Many in Knowledge
Management (KM) prefer to avoid defining its meaning. Their view is
that definition is a sterile, time wasting pastime contributing little
or nothing to the real work of KM. My view is different. It is that
definition is an important preliminary step on the road to specifying
one's cognitive map of knowledge processing and KM, and, ultimately, to
developing quality models useful for developing KM solutions. I also
think that arguments over definition are not fruitless arguments, but
important exchanges about what is a good starting point for developing
a cognitive map of KM.
The purpose of a definition is not to provide necessary and sufficient
conditions for its use. Instead, its purpose is to answer a question
like: “What do you mean by Knowledge Management?” with a short,
incomplete answer that:
- allows the questioner to infer something more of
the cognitive map (or conceptual map, or semantic network) of the
target of the question; and
- facilitates the beginning of further communication, and perhaps learning relative to that cognitive map.
Figure 1 illustrates the idea of a cognitive map. Nodes represent
concepts. Edges are relationships. Single headed arrows are asymmetric
relationships. Double-headed arrows are bi-directional associations.
Edges may be weighted between 0 and 1.00, or, alternatively, weighted
with words such as “few,” “more,” “somewhat, and signed (+, -) for
increase or decrease in the target node following a change in the
source node. Since qualitative concepts can be
represented in a cognitive map, it should be clear that the idea can be
used to represent fuzzy relationships, as well as logically crisp ones.
The cognitive map idea is therefore not limited to mathematical or
precise logical relationships but can also accommodate less exacting
formulations of relations between concepts.
Figure 7.1 A Cognitive Map
The light yellow ellipse highlights the area of
definition. The gold ellipse does the same for specification. The
orange ellipse the same for a measurement model. The pink area
represents the full model. The green arrow represents a feedback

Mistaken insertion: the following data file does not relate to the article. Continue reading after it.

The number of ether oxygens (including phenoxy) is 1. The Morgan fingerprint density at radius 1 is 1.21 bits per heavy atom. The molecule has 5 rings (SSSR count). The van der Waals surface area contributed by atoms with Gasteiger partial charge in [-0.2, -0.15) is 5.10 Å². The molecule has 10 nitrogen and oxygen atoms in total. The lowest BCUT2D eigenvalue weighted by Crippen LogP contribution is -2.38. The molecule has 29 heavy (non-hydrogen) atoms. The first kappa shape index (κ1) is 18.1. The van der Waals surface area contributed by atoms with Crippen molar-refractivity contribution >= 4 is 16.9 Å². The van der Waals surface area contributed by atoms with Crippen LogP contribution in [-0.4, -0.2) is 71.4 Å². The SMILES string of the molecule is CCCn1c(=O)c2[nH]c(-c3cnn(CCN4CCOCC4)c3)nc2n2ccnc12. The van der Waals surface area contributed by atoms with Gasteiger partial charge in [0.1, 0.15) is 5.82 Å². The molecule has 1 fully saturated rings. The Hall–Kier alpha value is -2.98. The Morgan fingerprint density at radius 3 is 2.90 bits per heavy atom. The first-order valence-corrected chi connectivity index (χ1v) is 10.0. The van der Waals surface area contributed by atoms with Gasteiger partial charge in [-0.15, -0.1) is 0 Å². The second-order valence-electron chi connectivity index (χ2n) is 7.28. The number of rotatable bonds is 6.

relationship. Measures are experiential concepts. Abstractions are what
we measure. The abstraction/measure boundary is crossed by measurement
rules. A pattern of measurement rules, abstract relationships and
associations among measures defines a measurement model.
Keeping the complex and comprehensive pattern of the whole cognitive
map in mind, and the small area represented by the definition, I will
characterize the definition as the "elevator speech" (the 30 second
expression of the
idea, See Geoffrey Moore, Crossing the Chasm, pp. 159-162)
representing, however imperfectly, the cognitive map. That is, when
communicating with others about any term. You can:
- Refuse to explain it;
Specify it; or
Construct a cognitive map of it.
Which would you rather do in response to a basic question from someone
either at the beginning of a conversation or at a briefing? Do nothing?
Give the “elevator speech?” Give the five-minute overview? Or give the
And if there's disagreement over a specific definition there are a
number of good reasons why that might be the case, other than mere love
of philosophical disputation.
- First, The definition may not provide enough of the definer’s cognitive map to evaluate their statements using the concept.
- Second, the definition may not distinguish the concept from other concepts.
Third, the definition may redefine the term beyond common usage in a
manner that promotes confusion in communication. (This is a frequent
occurrence due to the desire of communicators to acquire the "halo
effect" of certain terms for their frequently different concepts.)
those disagreeing may forecast that bad model development will result
(wasted time and effort) from the starting place for model construction
provided by a particular definition. And
So, once again, why bother to define? To save time in responding to a
questioner, to create a basis for further communication with others,
and last, to specify a cost-effective starting place for further
specification, measurement, and modeling.
Fifth, the "definition" may be clearly be false.
(Most of this post is excerpted from my Enterprise Information Portals and Knowledge Management, Burlington, MA: KMCI Press/Butterworth-Heinemann, 2003, pp. 105-107)